It’s important to note that Mr. Letterman’s supporters believe he has earned such reverential treatment. To them, Mr. Letterman is not simply a ratings and revenue earner, but a cultural institution, a standard-setter who will be remembered for generations after he signs off the air.
While CBS appears well aware of Mr. Letterman’s significance as a cultural icon, it has not diminished the belief within the host’s circle that the network has not yet learned how to properly embrace him and his talents.
Of course, the sometimes thorny Mr. Letterman isn’t easy to handle. Neither is Worldwide Pants, which not only produces the Late Show and the Late Late Show with Craig Kilborn , but also prime-time hits like CBS’s Everybody Loves Raymond and NBC’s Ed (the latter produced by Mr. Burnett). Throughout its history, Worldwide Pants, like a lot of production companies, has sought to operate independently. To outsiders, it did not give off the appearance that it wanted or needed regular network involvement-or, for that matter, constant praise. That’s why, to some, the “Where’s the love?” feelings seem weird: a close-knit, low-key company, Worldwide hasn’t exactly been out there trolling for corporate bear hugs.
As for the friction between Mr. Letterman and Mr. Moonves, it may be, as Mr. Moonves suggested, overrated. But clearly there’s been some turbulence in the relationship between the network president and the late-night star. Part of it is a predictable outgrowth of Mr. Moonves’ job and Mr. Letterman’s sense of humor-since his early days on NBC, the host has fashioned himself as the self-deprecating little guy besieged by nitwit bosses. In that sense, Mr. Moonves merely fills a role.
But here and there, some of the joking did hit a nerve-especially last winter, when Mr. Letterman repeatedly tormented Mr. Moonves on the air for a private-jet trip to Cuba that resulted in an audience with Fidel Castro. Mr. Moonves, who had for the most part accepted the Late Show cracks as a hazard of the job, grew weary of the roasting by his own employee. “Some of it is funny and some of it isn’t,” he said at the time.
Mr. Letterman certainly wasn’t the only person making fun of the Castro visit; the trip-which included not only Mr. Moonves, but power brokers like movie producer Brian Grazer, MTV honcho Tom Freston and Vanity Fair editor in chief Graydon Carter-drew plenty of media attention. But the Late Show ‘s constant harping on Mr. Moonves sent a signal that Mr. Letterman wasn’t exactly jumping on the network president’s go-team bandwagon, which had grown so formidable during the Survivor wave that Mr. Moonves had been named the most powerful man in Hollywood by Entertainment Weekly .
And around that time, Mr. Moonves did make an effort to address the situation, with unsatisfying results. Not long after the Cuba episode and the resulting joke-athon on the Late Show , Mr. Moonves left CBS headquarters in New York and walked over to the Ed Sullivan Theater on Broadway, where Worldwide Pants has its offices. There, he met with Mr. Letterman, and left believing that the meeting had been positive.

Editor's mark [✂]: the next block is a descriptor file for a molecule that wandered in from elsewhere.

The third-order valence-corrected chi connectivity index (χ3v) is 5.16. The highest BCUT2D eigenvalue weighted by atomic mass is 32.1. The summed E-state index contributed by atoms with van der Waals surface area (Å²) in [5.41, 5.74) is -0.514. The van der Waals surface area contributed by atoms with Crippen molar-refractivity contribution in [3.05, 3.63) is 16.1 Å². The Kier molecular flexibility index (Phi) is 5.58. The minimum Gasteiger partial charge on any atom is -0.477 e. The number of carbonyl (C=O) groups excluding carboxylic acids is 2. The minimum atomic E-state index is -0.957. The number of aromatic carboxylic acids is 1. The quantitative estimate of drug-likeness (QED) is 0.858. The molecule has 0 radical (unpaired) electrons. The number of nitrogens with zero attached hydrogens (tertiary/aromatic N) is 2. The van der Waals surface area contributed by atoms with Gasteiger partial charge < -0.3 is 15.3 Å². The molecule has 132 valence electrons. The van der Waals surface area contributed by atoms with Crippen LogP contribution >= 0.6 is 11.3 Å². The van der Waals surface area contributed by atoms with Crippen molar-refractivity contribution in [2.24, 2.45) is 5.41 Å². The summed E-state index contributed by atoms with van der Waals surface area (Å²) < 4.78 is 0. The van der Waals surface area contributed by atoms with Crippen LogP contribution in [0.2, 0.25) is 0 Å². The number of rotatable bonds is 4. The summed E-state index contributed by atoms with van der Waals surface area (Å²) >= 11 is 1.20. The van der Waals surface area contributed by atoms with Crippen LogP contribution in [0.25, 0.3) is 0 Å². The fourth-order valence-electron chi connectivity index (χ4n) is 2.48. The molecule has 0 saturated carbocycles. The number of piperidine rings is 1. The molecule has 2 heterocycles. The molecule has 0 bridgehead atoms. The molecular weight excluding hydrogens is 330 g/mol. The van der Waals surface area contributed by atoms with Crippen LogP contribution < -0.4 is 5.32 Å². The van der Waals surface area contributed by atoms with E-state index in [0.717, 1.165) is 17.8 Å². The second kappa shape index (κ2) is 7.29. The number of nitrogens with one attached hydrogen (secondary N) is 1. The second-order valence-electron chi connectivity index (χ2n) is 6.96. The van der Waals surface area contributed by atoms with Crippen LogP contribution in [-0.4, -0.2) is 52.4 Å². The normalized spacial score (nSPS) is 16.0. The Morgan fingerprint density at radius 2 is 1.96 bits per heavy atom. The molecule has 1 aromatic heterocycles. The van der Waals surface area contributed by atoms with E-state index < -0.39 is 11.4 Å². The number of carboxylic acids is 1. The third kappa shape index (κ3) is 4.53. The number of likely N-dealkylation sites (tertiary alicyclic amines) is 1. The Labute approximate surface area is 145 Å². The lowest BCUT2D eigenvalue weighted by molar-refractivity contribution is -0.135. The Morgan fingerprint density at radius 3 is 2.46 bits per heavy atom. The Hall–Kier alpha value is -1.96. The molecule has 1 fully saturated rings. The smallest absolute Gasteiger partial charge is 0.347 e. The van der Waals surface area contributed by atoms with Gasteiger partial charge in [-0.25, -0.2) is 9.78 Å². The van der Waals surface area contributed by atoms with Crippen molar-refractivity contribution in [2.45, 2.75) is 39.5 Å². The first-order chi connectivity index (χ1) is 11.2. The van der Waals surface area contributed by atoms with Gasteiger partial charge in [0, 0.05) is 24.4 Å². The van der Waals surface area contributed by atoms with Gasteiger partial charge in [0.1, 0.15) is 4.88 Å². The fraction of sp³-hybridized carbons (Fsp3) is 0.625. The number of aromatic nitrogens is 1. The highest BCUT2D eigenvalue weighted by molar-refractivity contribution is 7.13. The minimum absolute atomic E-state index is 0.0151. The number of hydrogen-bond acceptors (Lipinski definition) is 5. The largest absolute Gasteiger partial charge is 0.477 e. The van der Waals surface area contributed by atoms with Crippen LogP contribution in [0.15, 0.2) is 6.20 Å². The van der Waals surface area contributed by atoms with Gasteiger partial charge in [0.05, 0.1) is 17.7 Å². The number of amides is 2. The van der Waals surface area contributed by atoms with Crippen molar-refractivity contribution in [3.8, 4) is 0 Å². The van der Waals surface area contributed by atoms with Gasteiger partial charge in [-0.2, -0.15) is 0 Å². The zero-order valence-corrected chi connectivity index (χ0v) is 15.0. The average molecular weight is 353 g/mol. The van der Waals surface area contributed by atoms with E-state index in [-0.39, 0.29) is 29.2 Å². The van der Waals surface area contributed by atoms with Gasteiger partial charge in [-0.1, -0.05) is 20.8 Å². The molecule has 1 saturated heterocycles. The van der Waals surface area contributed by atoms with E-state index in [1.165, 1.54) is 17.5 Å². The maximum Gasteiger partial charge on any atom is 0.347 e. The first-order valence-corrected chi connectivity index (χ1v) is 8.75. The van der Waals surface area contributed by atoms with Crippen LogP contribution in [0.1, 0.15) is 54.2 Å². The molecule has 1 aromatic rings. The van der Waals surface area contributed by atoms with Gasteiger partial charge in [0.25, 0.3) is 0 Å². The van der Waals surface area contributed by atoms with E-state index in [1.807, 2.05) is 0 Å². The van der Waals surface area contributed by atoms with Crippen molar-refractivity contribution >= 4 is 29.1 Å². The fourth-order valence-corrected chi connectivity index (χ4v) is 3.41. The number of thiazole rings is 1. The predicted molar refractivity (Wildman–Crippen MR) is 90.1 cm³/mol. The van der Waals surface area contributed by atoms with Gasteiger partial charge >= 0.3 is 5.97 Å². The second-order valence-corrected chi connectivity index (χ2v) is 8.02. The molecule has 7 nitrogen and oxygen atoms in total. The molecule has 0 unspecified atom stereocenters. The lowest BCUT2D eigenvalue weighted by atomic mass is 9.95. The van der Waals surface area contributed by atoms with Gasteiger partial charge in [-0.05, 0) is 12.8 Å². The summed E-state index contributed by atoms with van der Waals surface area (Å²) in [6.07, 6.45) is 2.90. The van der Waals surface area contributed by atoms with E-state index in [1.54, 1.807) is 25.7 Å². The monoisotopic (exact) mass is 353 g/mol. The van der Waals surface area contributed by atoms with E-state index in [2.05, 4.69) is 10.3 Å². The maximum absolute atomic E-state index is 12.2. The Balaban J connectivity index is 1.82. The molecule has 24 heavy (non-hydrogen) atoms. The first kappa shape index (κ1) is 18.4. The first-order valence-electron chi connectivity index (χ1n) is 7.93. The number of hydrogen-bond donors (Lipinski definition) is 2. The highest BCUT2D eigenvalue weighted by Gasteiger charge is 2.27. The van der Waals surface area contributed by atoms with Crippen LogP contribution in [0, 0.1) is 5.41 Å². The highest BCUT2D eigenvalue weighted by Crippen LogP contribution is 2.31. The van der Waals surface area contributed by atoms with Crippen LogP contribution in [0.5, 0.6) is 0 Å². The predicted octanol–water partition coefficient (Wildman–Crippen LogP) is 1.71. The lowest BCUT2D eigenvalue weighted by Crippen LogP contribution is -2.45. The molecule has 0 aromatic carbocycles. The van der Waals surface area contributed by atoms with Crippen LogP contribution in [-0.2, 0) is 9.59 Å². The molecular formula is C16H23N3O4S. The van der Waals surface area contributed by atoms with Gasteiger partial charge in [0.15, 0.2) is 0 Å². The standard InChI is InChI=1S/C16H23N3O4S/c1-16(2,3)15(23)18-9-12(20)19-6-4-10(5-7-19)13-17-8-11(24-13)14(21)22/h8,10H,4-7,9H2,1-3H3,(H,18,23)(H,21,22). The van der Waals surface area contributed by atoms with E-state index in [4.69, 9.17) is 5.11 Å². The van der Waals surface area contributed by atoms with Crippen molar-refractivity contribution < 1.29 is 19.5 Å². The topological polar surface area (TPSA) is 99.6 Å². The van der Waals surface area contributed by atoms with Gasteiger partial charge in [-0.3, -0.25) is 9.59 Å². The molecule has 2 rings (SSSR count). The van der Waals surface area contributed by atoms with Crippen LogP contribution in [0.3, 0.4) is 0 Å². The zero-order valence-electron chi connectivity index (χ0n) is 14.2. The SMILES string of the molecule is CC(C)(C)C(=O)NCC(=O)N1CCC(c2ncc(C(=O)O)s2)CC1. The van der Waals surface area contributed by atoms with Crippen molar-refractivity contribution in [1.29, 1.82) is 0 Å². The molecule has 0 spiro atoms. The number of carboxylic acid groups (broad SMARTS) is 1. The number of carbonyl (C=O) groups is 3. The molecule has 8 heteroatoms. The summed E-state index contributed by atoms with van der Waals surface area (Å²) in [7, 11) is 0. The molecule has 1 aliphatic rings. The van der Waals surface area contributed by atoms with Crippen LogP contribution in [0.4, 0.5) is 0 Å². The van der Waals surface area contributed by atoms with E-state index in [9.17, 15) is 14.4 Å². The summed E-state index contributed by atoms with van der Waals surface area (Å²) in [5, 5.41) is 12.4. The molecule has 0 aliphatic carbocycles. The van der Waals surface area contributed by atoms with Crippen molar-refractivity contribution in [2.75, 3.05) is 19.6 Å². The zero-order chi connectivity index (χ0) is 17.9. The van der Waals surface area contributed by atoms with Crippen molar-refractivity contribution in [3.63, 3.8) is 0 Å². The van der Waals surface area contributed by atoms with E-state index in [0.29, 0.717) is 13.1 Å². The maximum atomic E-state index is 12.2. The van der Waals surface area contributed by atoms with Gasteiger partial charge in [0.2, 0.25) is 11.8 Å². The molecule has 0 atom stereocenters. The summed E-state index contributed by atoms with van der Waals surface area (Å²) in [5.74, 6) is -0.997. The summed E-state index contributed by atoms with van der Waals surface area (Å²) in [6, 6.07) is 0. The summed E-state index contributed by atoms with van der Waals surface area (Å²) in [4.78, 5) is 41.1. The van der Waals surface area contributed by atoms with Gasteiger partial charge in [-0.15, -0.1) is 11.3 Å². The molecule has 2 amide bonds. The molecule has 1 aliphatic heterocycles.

But that night, Mr. Letterman went on the air and began mocking Mr. Moonves again, this time imitating him using a Robert DeNiro–style voice, saying, “You got a problem with me?” In an instant, any internal ground gained in the impromptu meeting between boss and star was lost.
Within Worldwide Pants, there was a sense that CBS should not be distressed but flattered by such treatment, that not only was it par for the course, it made for good television-and that ultimately was what both boss and star wanted.
But the Cuba flap would prove to be a harbinger of future disagreements. As the Times reported on March 4, the rift between Mr. Moonves and Mr. Letterman grew to the point where Mr. Letterman did not take a congratulatory call from the network president the day of Mr. Letterman’s 20th anniversary as a late night talk-show host.
Maybe that’s not what drove it this far; maybe there are other, better reasons why Mr. Letterman is now on the fence and on the covers of tabloids once again. But if Mr. Letterman chooses to stay with CBS, as many expect, one thing’s for certain: The Big Guy will have to straighten things out with the other Big Guy. And this time, there won’t be a Ted Koppel op-ed piece to distract anyone.
Tonight, following a horrible local news lead-in, scant promotion and massive disrespect from the corporate chieftains, The Late Show with David Letterman . In tonight’s show, Mr. Letterman lays into Robert Iger “just to stretch the muscles.” (Actually, it’s a repeat-Dave’s on holiday.) [WCBS, 2, 11:30 p.m.]
THURSDAY, MAR. 7